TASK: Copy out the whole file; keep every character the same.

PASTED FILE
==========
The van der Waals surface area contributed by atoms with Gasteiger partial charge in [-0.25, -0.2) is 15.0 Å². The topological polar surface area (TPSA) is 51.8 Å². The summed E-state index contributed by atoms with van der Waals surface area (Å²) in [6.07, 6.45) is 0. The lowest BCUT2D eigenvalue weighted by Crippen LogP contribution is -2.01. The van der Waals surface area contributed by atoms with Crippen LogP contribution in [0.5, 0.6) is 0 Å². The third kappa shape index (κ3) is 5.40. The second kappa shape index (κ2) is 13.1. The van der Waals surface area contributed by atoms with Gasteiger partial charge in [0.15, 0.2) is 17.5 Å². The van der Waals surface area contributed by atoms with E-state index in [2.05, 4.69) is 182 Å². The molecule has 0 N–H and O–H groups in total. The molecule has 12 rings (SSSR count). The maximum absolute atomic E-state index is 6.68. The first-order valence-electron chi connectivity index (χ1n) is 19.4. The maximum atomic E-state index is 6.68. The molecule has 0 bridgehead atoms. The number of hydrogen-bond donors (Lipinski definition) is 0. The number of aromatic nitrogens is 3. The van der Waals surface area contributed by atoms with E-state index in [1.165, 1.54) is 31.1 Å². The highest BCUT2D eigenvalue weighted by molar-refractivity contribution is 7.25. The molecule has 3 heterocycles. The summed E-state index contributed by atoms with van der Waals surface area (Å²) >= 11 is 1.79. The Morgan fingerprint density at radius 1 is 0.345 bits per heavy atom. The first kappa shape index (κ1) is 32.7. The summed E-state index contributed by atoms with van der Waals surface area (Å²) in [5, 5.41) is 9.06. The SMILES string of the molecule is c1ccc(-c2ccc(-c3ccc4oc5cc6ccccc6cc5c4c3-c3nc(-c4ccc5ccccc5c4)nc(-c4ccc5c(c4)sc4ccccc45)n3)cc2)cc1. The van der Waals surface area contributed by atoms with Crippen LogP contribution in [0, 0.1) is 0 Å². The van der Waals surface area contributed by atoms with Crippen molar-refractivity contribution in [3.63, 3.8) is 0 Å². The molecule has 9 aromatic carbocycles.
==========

The van der Waals surface area contributed by atoms with Gasteiger partial charge in [-0.25, -0.2) is 15.0 Å². The topological polar surface area (TPSA) is 51.8 Å². The summed E-state index contributed by atoms with van der Waals surface area (Å²) in [6.07, 6.45) is 0. The lowest BCUT2D eigenvalue weighted by Crippen LogP contribution is -2.01. The van der Waals surface area contributed by atoms with Crippen LogP contribution in [0.5, 0.6) is 0 Å². The third kappa shape index (κ3) is 5.40. The second kappa shape index (κ2) is 13.1. The van der Waals surface area contributed by atoms with Gasteiger partial charge in [0.15, 0.2) is 17.5 Å². The van der Waals surface area contributed by atoms with E-state index in [2.05, 4.69) is 182 Å². The molecule has 0 N–H and O–H groups in total. The molecule has 12 rings (SSSR count). The maximum absolute atomic E-state index is 6.68. The first-order valence-electron chi connectivity index (χ1n) is 19.4. The maximum atomic E-state index is 6.68. The molecule has 0 bridgehead atoms. The number of hydrogen-bond donors (Lipinski definition) is 0. The number of aromatic nitrogens is 3. The van der Waals surface area contributed by atoms with E-state index in [1.165, 1.54) is 31.1 Å². The highest BCUT2D eigenvalue weighted by molar-refractivity contribution is 7.25. The molecule has 3 heterocycles. The summed E-state index contributed by atoms with van der Waals surface area (Å²) >= 11 is 1.79. The Morgan fingerprint density at radius 1 is 0.345 bits per heavy atom. The first kappa shape index (κ1) is 32.7. The summed E-state index contributed by atoms with van der Waals surface area (Å²) in [5, 5.41) is 9.06. The SMILES string of the molecule is c1ccc(-c2ccc(-c3ccc4oc5cc6ccccc6cc5c4c3-c3nc(-c4ccc5ccccc5c4)nc(-c4ccc5c(c4)sc4ccccc45)n3)cc2)cc1. The van der Waals surface area contributed by atoms with Crippen LogP contribution in [0, 0.1) is 0 Å². The van der Waals surface area contributed by atoms with Crippen molar-refractivity contribution in [3.63, 3.8) is 0 Å². The molecule has 9 aromatic carbocycles.